A frequently cited explanation for the large gender difference on drones is that women are more sensitive to civilian casualties, and there is some evidence for this in American public opinion (as in this survey by Pew from February 2013). However, this same Pew survey of the US revealed that women are also more likely to cite other reasons for opposing drones, including concerns about their legality, their effect on the US image, and concerns about retaliation by “extremists.”

Thus, it may simply be that opposition to drones among women is part of a broader pattern of greater skepticism toward the use of military force.

An additional question is why drone strikes should evoke stronger gender difference than other types of air and missile attacks.  After all, press treatment of drone technologies emphasizes their technological sophistication and “last minute” target acquisition capabilities.  Surely citizens have gained the impression that collateral civilian damage from such strikes, while possible and even evident, may be less than conventional air strikes from fighter or high-flying bombers?  We know, for example, that the public reacted negatively to several instances of mistaken air attacks against civilian targets during the Gulf War of 1991, the war in Kosovo in 1999, and in the wars in Afghanistan and Iraq (see the excellent Rand Corporation study of public reaction to these incidents by Eric V. Larson and Bogdan Savychof  here).

In this post, I provide additional insight on these questions. The analysis draws on my study of gender difference in opinions of the use of force in as many as 37 countries from 1990 through 2004. Complete details on my definitions and other methodological issues are provided in this paper. Briefly summarized, I evaluate “support for using military force” by including any survey question that seeks a positive or negative opinion on “the potential or actual use of military force [past, present, or future]… including questions that actively (if sometimes hypothetically) query approval or disapproval of an action involving military force as a means of policy and also including questions that ask if the action is justified, appropriate, or the right thing to do.”

The dataset includes survey measures of support for using military force in six historical episodes: the Gulf War of 1991; the ensuing confrontation with Iraq over weapons inspections (1991-2002); NATO’s intervention in Bosnia (1992-1995); NATO’s attack against Serbia in support of the Kosovar Albanians (1998-1999); the US war against the Taliban regime in Afghanistan (2001-2004); and the war against Iraq and subsequent occupation (during 2003-2004).  The full dataset includes 612 survey measures of support for using force, drawn from 37 countries (for a separate analysis of American public opinion since 1984, see this paper). In the analysis below, survey questions about air or missile strikes were asked in 31 countries; most (but not all) of these occur in NATO member countries.

In this post, “gender difference” is the percentage of women who support the use of force minus the same percentage for men.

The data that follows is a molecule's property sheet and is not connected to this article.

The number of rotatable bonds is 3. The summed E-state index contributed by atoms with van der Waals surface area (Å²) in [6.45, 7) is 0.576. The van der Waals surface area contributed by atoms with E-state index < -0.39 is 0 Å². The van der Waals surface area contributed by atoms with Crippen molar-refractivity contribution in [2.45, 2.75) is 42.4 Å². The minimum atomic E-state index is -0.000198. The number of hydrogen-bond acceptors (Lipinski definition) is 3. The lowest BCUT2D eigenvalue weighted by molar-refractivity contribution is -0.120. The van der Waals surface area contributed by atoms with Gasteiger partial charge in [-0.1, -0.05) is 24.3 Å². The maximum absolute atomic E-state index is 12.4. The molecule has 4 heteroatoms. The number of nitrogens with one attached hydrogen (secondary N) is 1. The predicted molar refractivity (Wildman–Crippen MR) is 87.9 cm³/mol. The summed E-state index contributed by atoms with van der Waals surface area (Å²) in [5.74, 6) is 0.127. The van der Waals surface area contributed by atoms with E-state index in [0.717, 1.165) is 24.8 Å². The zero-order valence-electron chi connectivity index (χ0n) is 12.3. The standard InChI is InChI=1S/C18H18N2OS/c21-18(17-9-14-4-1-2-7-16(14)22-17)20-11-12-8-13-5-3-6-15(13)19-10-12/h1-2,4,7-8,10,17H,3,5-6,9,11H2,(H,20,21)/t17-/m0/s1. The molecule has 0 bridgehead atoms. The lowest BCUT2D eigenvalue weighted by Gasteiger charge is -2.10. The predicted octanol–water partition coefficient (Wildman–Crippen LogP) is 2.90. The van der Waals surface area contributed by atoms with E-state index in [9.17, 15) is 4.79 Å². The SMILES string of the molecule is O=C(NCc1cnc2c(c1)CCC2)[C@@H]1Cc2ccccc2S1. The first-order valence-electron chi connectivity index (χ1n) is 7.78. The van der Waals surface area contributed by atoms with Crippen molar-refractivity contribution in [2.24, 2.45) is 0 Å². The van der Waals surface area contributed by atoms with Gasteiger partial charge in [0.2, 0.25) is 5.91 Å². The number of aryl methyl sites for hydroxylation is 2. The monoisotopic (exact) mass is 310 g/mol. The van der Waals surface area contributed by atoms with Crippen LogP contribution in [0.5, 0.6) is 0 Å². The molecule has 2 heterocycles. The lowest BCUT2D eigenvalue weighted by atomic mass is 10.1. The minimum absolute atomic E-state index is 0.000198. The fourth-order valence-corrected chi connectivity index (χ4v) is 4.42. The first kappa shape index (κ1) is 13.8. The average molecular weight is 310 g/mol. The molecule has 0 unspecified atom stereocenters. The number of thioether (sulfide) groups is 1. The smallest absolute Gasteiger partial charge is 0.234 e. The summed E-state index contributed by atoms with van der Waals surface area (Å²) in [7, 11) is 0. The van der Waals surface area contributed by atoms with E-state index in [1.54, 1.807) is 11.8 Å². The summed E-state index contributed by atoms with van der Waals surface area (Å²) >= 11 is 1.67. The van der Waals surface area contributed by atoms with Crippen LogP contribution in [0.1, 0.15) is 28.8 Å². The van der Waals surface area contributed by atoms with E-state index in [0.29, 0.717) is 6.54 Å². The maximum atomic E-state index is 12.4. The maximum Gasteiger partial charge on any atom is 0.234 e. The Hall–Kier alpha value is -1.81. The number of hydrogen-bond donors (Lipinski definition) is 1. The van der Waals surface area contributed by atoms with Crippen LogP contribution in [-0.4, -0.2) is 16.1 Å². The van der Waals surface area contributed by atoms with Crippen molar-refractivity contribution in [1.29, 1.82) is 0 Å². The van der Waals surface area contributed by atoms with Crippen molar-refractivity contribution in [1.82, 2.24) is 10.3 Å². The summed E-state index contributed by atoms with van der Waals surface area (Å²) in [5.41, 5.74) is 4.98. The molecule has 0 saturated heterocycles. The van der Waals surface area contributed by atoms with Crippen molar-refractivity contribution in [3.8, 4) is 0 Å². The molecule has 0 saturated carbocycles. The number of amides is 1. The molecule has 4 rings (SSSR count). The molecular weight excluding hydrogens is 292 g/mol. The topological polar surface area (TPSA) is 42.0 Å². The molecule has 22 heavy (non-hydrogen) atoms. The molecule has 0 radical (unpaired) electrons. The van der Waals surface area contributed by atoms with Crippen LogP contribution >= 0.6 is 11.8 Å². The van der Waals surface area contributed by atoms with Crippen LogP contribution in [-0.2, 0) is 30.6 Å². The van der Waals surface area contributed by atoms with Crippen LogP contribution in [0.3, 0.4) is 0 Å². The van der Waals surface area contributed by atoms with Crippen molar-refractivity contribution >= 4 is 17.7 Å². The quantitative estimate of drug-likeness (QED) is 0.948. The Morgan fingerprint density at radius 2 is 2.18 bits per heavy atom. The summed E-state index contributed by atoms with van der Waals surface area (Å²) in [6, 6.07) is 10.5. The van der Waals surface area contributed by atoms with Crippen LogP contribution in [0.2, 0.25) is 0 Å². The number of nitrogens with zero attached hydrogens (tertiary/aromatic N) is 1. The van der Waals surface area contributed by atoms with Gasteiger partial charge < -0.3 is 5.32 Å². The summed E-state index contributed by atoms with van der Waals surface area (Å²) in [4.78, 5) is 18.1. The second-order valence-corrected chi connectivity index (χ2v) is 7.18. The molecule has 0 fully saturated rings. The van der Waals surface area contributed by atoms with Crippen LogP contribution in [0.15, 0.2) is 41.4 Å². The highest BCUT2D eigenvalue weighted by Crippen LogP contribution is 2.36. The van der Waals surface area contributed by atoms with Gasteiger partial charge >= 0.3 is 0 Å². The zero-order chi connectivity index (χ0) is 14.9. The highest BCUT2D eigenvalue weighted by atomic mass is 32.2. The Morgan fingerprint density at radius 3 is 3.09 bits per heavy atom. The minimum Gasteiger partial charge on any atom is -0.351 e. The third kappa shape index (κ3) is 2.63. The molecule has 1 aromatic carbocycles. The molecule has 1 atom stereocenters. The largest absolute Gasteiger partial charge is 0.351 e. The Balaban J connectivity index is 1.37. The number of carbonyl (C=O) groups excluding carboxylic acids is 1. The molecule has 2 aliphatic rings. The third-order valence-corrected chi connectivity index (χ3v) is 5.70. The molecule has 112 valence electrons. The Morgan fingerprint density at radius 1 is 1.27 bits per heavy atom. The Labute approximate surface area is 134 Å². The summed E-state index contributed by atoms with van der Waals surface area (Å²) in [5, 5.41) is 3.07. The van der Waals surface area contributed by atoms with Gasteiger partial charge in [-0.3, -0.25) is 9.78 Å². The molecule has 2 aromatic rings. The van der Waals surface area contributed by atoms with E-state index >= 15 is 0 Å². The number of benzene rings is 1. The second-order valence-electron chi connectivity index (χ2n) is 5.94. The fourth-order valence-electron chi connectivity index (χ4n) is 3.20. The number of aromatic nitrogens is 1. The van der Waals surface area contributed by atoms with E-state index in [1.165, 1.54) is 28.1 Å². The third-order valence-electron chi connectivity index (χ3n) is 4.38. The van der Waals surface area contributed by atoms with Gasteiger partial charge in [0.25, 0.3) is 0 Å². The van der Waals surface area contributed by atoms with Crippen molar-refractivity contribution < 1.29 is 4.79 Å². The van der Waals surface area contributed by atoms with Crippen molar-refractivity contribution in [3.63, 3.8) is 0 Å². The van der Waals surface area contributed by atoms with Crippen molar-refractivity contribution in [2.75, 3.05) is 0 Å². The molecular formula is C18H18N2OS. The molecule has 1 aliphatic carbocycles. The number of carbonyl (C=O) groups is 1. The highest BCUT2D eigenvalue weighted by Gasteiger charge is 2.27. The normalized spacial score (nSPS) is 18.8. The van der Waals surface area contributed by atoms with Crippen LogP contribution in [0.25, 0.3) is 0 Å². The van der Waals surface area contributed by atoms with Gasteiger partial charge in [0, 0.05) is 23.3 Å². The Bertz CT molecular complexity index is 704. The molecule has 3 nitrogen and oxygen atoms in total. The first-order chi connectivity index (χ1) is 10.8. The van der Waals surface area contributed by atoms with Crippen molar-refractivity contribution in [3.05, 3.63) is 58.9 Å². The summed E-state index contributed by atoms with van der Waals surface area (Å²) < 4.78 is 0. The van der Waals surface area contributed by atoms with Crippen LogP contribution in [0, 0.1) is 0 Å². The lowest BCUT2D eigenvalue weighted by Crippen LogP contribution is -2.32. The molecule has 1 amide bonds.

The first chart below shows that women are less supportive of any type of military action, but air and missile strikes are indeed the type of action that evokes the largest gender difference: women are less supportive by an average of 18 percentage points (note: the average for naval actions is based on only four survey questions).  Note also that the gender difference of 18 percentage points is identical to the average for drone strikes in the GMF survey shown above, and it is only slightly smaller than the average in the Pew survey from Spring 2013 (20 percentage points).


Gender Difference in support for military actions












The chart shown below indicates that air or missile strikes elicited larger gender differences in four of the six episodes in my study.  Although I do not show the results for individual countries here, gender difference on air or missile strikes is the largest for any military action in all but five countries (the exceptions are Greece, Japan, Poland, Portugal, and Turkey).


Gender Difference in Support for Air or Missiles Strikes Compared to Other Military Actions Combined


 These results make clear that the large gender difference on the question of using drones is not unique: women dislike air and missile strikes (relative to men) by a margin that is at most only slightly lower than their dislike for drone strikes.  However, what these summary results do not tell us is why drone, air, and missile strikes should evoke such a large gender difference compared to other types of military actions.  As noted above, it may be that women are more sensitive to casualties, but the results here indicate that the issue is not casualties in the absolute: sending or increasing troops are actions that also risk casualties, but the gender difference for these actions is smaller.  It may be that air strikes and drone strikes risk higher civilian casualties (as the Pew surveys seem to find), which might imply that women are more likely than men to feel empathy or solidarity with civilians in target countries. Finally, it may be that the sudden, unexpected nature of air strikes evokes the greater sense of vulnerability to violence that women are known to experience relative to men (see this paper for an interesting discussion of this possibility). Which of these explanations is closest to the mark is something we cannot say on the basis of aggregate percentages such as those presented here, so a fuller understanding of gender difference must await additional research that explores these hypotheses in greater detail at the individual level.


Follow on Twitter:  @IkeEichenberg




No, the American Public Does Not Like Torture

December 10, 2014

With the publication of the Senate Intelligence Committee’s torture report, I have already seen claims that, morality aside,  the American public accepts or indeed “likes” torture.

This is factually incorrect.

The assertion is sometimes based on a question that was frequently asked by the Pew Center for the People and the Press.  The text of the questions reads: